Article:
MARSHFIELD, WI (OnFocus) – Monday night, the boys and I had free time, and we decided that the boat needed to get wet. With no real plan of where to go and being tired from a long workday, it was decided that we would go to the Big Eau Pleine. This body of water is the closest drive for us to get on any water to fish by boat.
Knowing that the flowage was heavy with algae bloom certainly did not increase any belief that the bite would be hot. In years past, when the algae bloom appears on lakes, I have given up on fishing or would drive hours to more northern lakes that often are more clear and deeper water.
As we prepared for the outing, I told the boys that we would be adding spinners to our jigs tonight, thinking that we needed to add more flash and vibration to our presentation with the darker water. That was about the extent of thought I had put into improving our chances of catching a fish.
As we trolled a shoreline that I remember studying years ago from a Fishing Hot Spots map, Bryce noticed deer feeding and drinking along the shoreline. As we watched the doe with her fawn, Connor’s pole bends over, and he says, “Hey, I got a bite!” He fought the fish for a little while before it shook his lure!
With the water being so dark and green, we were unable to tell what he had on. We continued along, watching carp jump all around. I made a cast, my lure hit the water, and a fished had splashed about a foot and half away, and I had a fish on. A little walleye was soon landed.
We soon wrapped up the evening, and as we headed back to the boat landing, I was trying to piece together why we had the little bit of action that we did that evening. Watching the green water and knowing that many lakes have already turned green early this year, I started to think I better figure out how to fish algae bloom this year.
I want to share what I discovered in my research this week as I prepare myself to keep on the water this season. It turns out that I have given up on some potentially excellent fishing times.
The one species that I researched on applying algae bloom techniques to is walleye. The algae bloom started early this year for many bodies of water due to early ice-off and hot water temps. Not only has this impacted the algae bloom but also the leech season. I mention the leech because if you are a live bait diehard, you will more than likely find that you will be paying more for leeches, or you will not be able to find leeches at your favorite bait shop by August. These conditions have triggered the spawn for leeches and ending their life cycle, making it difficult for bait shops to keep them in supply.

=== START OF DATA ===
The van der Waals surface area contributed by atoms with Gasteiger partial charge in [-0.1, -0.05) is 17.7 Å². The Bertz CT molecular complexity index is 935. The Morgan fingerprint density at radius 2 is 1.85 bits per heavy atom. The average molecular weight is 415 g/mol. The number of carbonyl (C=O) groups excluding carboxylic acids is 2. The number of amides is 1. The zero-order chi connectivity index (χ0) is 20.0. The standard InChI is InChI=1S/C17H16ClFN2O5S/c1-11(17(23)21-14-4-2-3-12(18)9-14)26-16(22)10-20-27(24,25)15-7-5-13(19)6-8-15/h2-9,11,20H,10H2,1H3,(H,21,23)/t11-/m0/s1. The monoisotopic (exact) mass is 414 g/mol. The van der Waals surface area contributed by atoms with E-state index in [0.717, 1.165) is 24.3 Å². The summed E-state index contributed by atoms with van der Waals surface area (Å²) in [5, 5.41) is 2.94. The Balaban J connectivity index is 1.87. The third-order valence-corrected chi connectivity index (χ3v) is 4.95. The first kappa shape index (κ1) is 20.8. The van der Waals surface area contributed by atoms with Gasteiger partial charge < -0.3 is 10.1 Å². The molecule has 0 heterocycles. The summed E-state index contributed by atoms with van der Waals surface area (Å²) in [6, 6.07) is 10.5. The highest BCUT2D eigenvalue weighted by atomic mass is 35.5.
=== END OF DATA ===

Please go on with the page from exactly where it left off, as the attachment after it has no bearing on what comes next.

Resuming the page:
Let’s understand how algae can help you catch walleye during this time of year on the water; typically, prime walleye conditions are cloudy, windy days, or times when sunlight is low. This is where the benefit of algae comes into play; it reduces the amount of sunlight that penetrates the water.
So on these hot, bright, sunny days, this type of cover can allow you to have a good catch during the middle of the day versus waiting for daylight or dusk periods to fish for walleye. What about the location on the lake? Where would I find these fish during an algae bloom?
Many of these fish can be found in much shallower water than you would typically find them; you will find that you can be fishing in three to six feet of water. This shallow water has good weed growth, that weed growth offers several benefits – holds baitfish, along with a cover, plus these weed areas will provide a high level of oxygen. The warmer water temps drive fish to be more aggressive; they need more feed and oxygen to survive these summer months.
One last benefit of having high algae bloom in the water is that it can also keep recreational boating activities down as well; it can often turn crowded bodies of water into what will seem like a private lake.
Good luck to you in your future outings, and I hope you learned a bit about how algae bloom on a lake doesn’t mean terrible fishing, just different fishing!
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